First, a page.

Yellow, green and dark wood are on my mind at the moment. From top left: beautiful vase from Nittsjö, solid walnut wood chair from Lloyd, a pair of valvet lounge chairs from Eisler and Hauner from the 1950s, Italian cocktail table in marble, art from Pierre Olofsson, and a gorgeous Mondrian brass chandelier.
The Swedish design group Magniberg launched its first collection this year – a bedwear collection that combines textures and colors. Their aim is to bring complexity into bedwear along with “take it directions outside of the boundaries of sexes; a meeting between expressions of the modern world; playing on contrasts; breaking rules and classical norms”. Above and underneath you can see the styling of Magniberg’s lookbook, which is truly impeccable and simply fantastic. Read more about Magniberg here.
In 1968, Carlo Scarpa was invited by his close friends, Laura and Gianni Tabarelli, to the slopes of the vineyard village of Cornaiano near Bolzano, Italy. The couple, who were regular patrons in the circles of the Italian design elite, founded their furniture showroom through which they sold Gianni’s pieces. At this point in time, Scarpa had already established a name for himself within the world of architecture, and having built up a strong relationship over the years, they asked him to design a house for their family alongside his longtime collaborator, Sergio Los. The result is a work that has been rarely seen with timeless furnishings and works of art.
The Line, which also is goes by the name The Apartment, has recently opened up their third store in the US – this time outside New York in the very classic vacation area of The Hamptons. However this is only a pop-up store in the heart of Amagansett, which unfortunately closes its doors at end of the summer. If you haven’t got the possibility to swing by any of the three locations (Soho NYC, Los Angeles or Hamptons), make sure to pay a visit to their online store where you must certainly will find something dreamy to purchase (or look at) as above items.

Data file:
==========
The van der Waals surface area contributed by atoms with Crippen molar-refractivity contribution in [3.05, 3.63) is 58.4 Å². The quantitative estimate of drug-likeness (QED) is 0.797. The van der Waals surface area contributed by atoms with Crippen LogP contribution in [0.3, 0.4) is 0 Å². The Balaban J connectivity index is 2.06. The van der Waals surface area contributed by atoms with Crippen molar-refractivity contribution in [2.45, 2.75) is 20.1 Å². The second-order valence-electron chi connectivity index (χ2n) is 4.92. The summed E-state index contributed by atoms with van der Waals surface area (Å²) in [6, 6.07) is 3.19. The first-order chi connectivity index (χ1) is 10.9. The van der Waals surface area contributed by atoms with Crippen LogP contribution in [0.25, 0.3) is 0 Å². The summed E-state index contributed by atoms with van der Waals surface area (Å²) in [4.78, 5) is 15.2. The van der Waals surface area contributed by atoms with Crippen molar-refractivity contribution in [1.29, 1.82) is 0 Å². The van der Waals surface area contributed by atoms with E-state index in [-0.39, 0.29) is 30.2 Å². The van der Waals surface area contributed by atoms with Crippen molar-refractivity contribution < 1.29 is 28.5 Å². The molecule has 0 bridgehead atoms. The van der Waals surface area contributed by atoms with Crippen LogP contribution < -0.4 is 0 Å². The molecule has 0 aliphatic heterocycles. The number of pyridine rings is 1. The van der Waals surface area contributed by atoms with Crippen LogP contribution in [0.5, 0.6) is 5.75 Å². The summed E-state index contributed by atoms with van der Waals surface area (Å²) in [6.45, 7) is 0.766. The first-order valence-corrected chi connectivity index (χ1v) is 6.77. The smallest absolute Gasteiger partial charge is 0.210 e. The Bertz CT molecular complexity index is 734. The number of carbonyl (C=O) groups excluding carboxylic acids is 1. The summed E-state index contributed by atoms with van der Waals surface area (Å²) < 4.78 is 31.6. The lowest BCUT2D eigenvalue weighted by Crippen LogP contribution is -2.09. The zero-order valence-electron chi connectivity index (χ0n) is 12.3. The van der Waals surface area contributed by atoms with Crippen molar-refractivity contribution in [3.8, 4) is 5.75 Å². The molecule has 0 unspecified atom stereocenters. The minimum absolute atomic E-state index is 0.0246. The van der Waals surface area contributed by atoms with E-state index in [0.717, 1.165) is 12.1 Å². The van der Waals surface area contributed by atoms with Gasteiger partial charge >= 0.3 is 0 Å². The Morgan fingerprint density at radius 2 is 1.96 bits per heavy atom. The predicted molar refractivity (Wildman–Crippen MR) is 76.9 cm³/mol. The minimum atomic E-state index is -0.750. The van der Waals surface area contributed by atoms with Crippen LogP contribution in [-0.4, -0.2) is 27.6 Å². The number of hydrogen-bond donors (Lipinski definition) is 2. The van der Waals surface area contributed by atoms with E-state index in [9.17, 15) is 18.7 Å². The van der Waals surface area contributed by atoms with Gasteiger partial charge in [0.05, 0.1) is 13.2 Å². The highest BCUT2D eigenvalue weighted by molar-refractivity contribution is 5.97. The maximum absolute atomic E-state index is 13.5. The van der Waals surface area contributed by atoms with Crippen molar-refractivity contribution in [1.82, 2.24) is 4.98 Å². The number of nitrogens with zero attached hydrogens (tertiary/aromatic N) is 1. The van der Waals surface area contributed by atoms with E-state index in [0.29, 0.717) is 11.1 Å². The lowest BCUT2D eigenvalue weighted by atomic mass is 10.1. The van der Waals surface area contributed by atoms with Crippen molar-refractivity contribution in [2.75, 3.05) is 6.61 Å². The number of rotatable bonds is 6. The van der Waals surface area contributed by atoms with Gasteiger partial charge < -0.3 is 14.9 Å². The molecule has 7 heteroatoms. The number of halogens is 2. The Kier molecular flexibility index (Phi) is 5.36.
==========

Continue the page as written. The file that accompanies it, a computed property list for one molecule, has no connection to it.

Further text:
Gorgeous pictures from Eileen Gray’s home called E1027 in south of France on Roquebrune-Cap-Martin, which took three years to build. The building is informed by Le Corbusier’s notion of the “house as a machine for living in” and was also was one of Corbusier’s favourite homes. He tried to purchase it several times without any luck. Gray’s vision of the home was that the “architecture must be its own decoration”. Eileen Gray was an Anglo-Irish artist, designer and architect and she died at the age of 98 in 1976 in Paris. Today her pieces are highly valued, for instance in 2009, a brown leather armchair standing just 24 inches tall sold at Christie’s for £19.4 million, setting an auction record for 20th-century furniture.
Pictures by Mary Gaudin.
Browsing through 1st Dibs like a crazy person, in usual order. My cravings are these at the moment; Mid-Century smoked art glass bowl by Holmegaard, abstract etching on paper by Jiri Kolar, Italian Mid-Century Chandelier (from 1960s), daybed from the 1950s by Kurt Thut, brass and agate lamp from 1970s, and Swedish rya rug in yellow, white and black.